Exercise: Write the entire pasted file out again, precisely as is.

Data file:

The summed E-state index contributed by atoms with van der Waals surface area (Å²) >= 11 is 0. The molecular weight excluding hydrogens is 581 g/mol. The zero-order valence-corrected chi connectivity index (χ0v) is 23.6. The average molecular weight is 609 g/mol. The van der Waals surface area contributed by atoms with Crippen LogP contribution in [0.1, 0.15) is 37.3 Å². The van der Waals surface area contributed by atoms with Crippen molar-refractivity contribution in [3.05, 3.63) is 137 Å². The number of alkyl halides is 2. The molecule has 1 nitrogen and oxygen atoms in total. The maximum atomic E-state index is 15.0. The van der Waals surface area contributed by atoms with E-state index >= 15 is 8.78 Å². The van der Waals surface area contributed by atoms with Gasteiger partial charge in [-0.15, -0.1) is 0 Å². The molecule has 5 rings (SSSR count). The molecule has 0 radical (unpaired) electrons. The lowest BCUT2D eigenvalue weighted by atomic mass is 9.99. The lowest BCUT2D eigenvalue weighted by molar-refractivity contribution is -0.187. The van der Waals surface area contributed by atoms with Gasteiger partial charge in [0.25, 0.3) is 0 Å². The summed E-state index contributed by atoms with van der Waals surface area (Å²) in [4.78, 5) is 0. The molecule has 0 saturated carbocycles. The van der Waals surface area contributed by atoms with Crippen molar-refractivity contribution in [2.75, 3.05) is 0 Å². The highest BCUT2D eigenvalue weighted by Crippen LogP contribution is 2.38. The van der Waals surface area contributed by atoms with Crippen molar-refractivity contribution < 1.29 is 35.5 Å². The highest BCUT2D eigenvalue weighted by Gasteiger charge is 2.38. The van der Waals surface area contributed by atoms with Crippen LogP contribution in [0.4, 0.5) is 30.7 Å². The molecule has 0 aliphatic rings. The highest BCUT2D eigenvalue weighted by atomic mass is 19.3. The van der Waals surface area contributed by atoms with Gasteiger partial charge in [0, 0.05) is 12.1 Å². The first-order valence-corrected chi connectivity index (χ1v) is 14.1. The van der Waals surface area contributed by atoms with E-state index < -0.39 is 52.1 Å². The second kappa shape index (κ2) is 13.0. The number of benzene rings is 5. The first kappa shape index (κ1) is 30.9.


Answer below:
The summed E-state index contributed by atoms with van der Waals surface area (Å²) >= 11 is 0. The molecular weight excluding hydrogens is 581 g/mol. The zero-order valence-corrected chi connectivity index (χ0v) is 23.6. The average molecular weight is 609 g/mol. The van der Waals surface area contributed by atoms with Crippen LogP contribution in [0.1, 0.15) is 37.3 Å². The van der Waals surface area contributed by atoms with Crippen molar-refractivity contribution in [3.05, 3.63) is 137 Å². The number of alkyl halides is 2. The molecule has 1 nitrogen and oxygen atoms in total. The maximum atomic E-state index is 15.0. The van der Waals surface area contributed by atoms with E-state index >= 15 is 8.78 Å². The van der Waals surface area contributed by atoms with Gasteiger partial charge in [-0.15, -0.1) is 0 Å². The molecule has 5 rings (SSSR count). The molecule has 0 radical (unpaired) electrons. The lowest BCUT2D eigenvalue weighted by atomic mass is 9.99. The lowest BCUT2D eigenvalue weighted by molar-refractivity contribution is -0.187. The van der Waals surface area contributed by atoms with Gasteiger partial charge in [0.25, 0.3) is 0 Å². The summed E-state index contributed by atoms with van der Waals surface area (Å²) in [4.78, 5) is 0. The molecule has 0 saturated carbocycles. The van der Waals surface area contributed by atoms with Crippen molar-refractivity contribution in [2.75, 3.05) is 0 Å². The highest BCUT2D eigenvalue weighted by Crippen LogP contribution is 2.38. The van der Waals surface area contributed by atoms with Crippen molar-refractivity contribution < 1.29 is 35.5 Å². The highest BCUT2D eigenvalue weighted by Gasteiger charge is 2.38. The van der Waals surface area contributed by atoms with Crippen LogP contribution in [0.4, 0.5) is 30.7 Å². The molecule has 0 aliphatic rings. The highest BCUT2D eigenvalue weighted by atomic mass is 19.3. The van der Waals surface area contributed by atoms with Gasteiger partial charge in [0, 0.05) is 12.1 Å². The first-order valence-corrected chi connectivity index (χ1v) is 14.1. The van der Waals surface area contributed by atoms with E-state index < -0.39 is 52.1 Å². The second kappa shape index (κ2) is 13.0. The number of benzene rings is 5. The first kappa shape index (κ1) is 30.9.